Ontario's new premier confident opposition will support budget
Ontario’s new premier, Liberal Leader Kathleen Wynne, said she’s confident the budget she’ll create will win approval from the opposition parties.
Wynne was sworn into office Monday, making history as Ontario’s first female and openly gay premier.
In an address following the swearing in ceremony, Wynne promised that she and her cabinet would work to serve all Ontario residents and would not be bound by “artificial lines of division.”
She said that she looked forward to working with the opposition to address the issues facing Ontario, and that the parties could find common ground to avoid an early election.
The legislature is set to resume on Feb. 19.
She also promised to repair the relationship with Ontario’s public school teachers, which remains strained after the Liberals imposed two-year contracts on them that froze wages and cut benefits.
Wynne noted that mistakes had been made in the past, but promised to lead with transparency going forward.
“As your premier I will be open with you,” she said. “I know that we must acknowledge our mistakes, take responsibility for them and work together to guarantee that they are not repeated.”
The premier said reviving Ontario’s economy will be a major priority for the government, as the province works to become “a hub of innovation, industry and investment.”
At the end of her address, Wynne thanked her family and her partner.
“It is not lost on me that I am the first woman to be sworn into this office, and that I am doing so with the support of the woman I love,” she said. “I want to thank all of those who have dedicated their lives to the pursuit of equality.”
Also on Monday, the ministers of Wynne’s newly appointed Cabinet took their oaths of office.
Wynne said her 27-member cabinet was slightly larger than the last, due to the “serious work that is confronting us.”
First to take the oath was returning Health Minister Deb Matthews, who was also named Deputy Premier.
Wynne selected 10 newcomers to make up her cabinet.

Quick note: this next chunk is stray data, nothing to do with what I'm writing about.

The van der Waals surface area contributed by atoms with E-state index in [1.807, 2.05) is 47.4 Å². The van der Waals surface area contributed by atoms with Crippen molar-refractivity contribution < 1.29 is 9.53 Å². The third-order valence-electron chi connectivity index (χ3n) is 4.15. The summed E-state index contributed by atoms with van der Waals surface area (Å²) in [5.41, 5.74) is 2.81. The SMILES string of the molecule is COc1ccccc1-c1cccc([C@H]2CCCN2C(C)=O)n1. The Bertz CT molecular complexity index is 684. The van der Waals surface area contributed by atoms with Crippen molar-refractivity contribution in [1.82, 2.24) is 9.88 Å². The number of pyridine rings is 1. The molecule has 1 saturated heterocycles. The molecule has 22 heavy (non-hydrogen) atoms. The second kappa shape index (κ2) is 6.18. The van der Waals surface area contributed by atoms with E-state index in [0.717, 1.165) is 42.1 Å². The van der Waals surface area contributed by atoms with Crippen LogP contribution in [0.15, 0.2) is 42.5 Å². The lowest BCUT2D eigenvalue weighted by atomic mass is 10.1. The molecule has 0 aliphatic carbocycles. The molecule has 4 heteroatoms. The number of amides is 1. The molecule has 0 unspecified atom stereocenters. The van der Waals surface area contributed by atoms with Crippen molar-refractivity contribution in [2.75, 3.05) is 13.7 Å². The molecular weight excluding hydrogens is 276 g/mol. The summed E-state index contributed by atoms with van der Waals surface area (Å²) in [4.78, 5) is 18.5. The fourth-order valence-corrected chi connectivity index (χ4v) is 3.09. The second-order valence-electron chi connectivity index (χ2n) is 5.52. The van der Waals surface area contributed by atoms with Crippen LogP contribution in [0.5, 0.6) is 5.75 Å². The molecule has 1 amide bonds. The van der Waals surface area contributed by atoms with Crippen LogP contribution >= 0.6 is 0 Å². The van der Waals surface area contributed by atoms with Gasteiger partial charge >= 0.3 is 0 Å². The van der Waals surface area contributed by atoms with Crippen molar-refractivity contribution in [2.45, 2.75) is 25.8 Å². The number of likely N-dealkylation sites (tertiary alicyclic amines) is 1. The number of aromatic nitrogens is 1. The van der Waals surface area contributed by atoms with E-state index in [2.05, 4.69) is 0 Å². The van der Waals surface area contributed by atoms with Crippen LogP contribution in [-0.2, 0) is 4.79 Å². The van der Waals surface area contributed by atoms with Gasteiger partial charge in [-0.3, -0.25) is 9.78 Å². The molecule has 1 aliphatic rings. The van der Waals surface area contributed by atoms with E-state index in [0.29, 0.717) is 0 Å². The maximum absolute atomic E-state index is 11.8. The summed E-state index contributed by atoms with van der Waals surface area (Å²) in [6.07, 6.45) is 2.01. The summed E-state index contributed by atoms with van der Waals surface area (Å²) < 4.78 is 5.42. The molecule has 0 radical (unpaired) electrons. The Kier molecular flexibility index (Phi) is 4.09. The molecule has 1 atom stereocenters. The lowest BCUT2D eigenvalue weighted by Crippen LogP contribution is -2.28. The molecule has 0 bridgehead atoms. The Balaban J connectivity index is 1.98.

The new ministers include:
- Liz Sandals, Minister of Education
- Jeff Leal, Minister of Rural Affairs
- David Orazietti, Minister of Natural Resources
- David Zimmer, Minister of Aboriginal Affairs
- Rezi Moridi, Minister of Research and Innovation
- Yasir Naqvi, Minister of Labour
- Michael Coteau, Minister of Citizenship and Immigration
- Tracy MacCharles, Minister of Consumer Services
- Teresa Piruzza, Minister of Children and Youth Services
- Mario Sergio, Minister Responsible for Seniors
Head of the Ontario Secondary School Teacher’s Federation Ken Coran said he’s eager to start working with the new education minister.
“She’s very analytical. She’s a problem solver. She’s collaborative. She’s passionate about education, so we’re looking forward to opening a dialogue with her,” he said of Sandals.
Wynne also shuffled veteran cabinet ministers to new positions, including herself. In addition to premier, she will serve as minister of agriculture in a bid to raise the Liberals’ profile in Ontario’s rural ridings.
Laurel Broten, who, as Education Minister, imposed contracts on Ontario’s public school teachers in January, became the new minister of intergovernmental affairs.
Other Liberal cabinet ministers moved to new positions include:
- Charles Sousa, Finance Minister
- Bob Chiraelli, Energy Minister
- Brad Duguid, Minister of Training, colleges and Universities
- Ted McMeekin, Minister of Community and Social Services
- Linda Jeffrey, Minister of Municipal Affairs and Housing and Chair of cabinet
- Eric Hoskins, Minister of Economic Development, Trade and Employment
- Glen Murray, Minister of Infrastructure and Minister of Transportation
- Michael Gravelle, Minister of Northern Development and Mines
The following ministers will remain in their current positions:
- Health Minister Deb Matthews, Deputy Premier
- Environment Minister Jim Bradley
- Attorney General John Gerretsen
- Government services Minister Harinder Takhar
- Government House Leader John Milloy
- Minister of Tourism, Culture and Sport Michael Chan
- Community Safety and Correctional Services Minister, Minister of Francophone Affairs Madeleine Meilleur
As Wynne takes office, she will have a tough agenda ahead of her, including a $12-billion deficit.
Recently, the Liberals have been criticized for the politically-motivated cancellation of two gas plants. The cancellation of the gas plants is estimated to have cost taxpayers at least $230 million.
Following former Premier Dalton McGuinty’s resignation in October 2012, a number of high-profile Liberals have announced their departure from Queen’s Park, including Finance Minister Dwight Duncan and Energy Minister Chris Bentley.
With a report from CTV Toronto’s Paul Bliss and Scott Lightfoot and files from The Canadian Press